Minimally invasive pancreas surgery leads to fewer complications, study finds
When surgeons need to remove part of the pancreas, performing the operation with minimally invasive techniques offers patients a shorter hospital stay and fewer complications, researchers have concluded.
A study of more than 660 operations to remove pancreatic tumors and cysts over five years found that after laparoscopic surgery, patients stayed a third less time in the hospital without experiencing more complications such as leaks.
David Kooby, MD, assistant professor of surgical oncology at Emory University School of Medicine and the Emory Winship Cancer Institute, will present his findings at the American Surgical Association meeting in New York.
During laparoscopic surgery, doctors make smaller incisions than in traditional surgery and monitor their progress with fiber optics and video cameras. The less invasive approach has become well accepted for gallstone removal, repair of stomach valves and weight loss surgery, Kooby says.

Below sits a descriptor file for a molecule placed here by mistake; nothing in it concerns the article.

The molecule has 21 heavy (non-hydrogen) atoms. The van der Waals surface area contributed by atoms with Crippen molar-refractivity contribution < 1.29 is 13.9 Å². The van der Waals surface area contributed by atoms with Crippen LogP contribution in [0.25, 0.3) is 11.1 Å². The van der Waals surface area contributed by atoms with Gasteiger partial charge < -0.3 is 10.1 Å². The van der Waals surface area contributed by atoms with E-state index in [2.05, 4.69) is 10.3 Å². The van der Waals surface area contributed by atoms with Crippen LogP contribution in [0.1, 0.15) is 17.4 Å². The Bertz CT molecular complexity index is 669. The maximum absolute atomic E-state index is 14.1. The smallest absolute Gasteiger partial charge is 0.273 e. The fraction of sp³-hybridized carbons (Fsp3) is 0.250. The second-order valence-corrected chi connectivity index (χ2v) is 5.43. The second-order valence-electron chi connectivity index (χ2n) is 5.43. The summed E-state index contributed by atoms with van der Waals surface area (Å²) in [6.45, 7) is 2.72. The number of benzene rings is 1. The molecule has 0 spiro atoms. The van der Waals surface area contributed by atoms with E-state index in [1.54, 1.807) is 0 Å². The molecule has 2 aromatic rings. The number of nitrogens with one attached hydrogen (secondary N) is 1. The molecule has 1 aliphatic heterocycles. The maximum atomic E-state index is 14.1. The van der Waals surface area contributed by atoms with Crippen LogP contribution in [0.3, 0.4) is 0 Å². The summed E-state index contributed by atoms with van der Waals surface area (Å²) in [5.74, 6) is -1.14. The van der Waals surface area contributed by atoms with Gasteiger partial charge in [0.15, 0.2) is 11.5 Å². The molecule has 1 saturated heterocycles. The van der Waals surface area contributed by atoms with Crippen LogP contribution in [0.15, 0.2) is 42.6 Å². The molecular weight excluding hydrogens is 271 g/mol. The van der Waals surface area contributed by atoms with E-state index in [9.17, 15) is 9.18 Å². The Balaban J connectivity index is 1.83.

"Data on patient outcomes has been scarce when it comes to extending this approach to the surgical care of other organs," he says. "Still, more surgeons and institutions are doing these procedures and more patients and referring doctors are requesting them. Our study shows that this approach is not only viable but may be preferable for the pancreas."
He and colleagues at eight universities across the Midwest and Southeast collected information on left pancreatectomies, where part but not all of the pancreas is removed, from 2002 to 2006. About a quarter were attempted laparoscopically.
About half the operations had complications, and a sixth had a leak of pancreatic fluid, the researchers found. Laparoscopic procedures had fewer complications (40 percent v. 57 percent) than standard surgery, and patients experienced lower blood loss and stayed about six days in the hospital compared with the standard nine.
Source: Emory University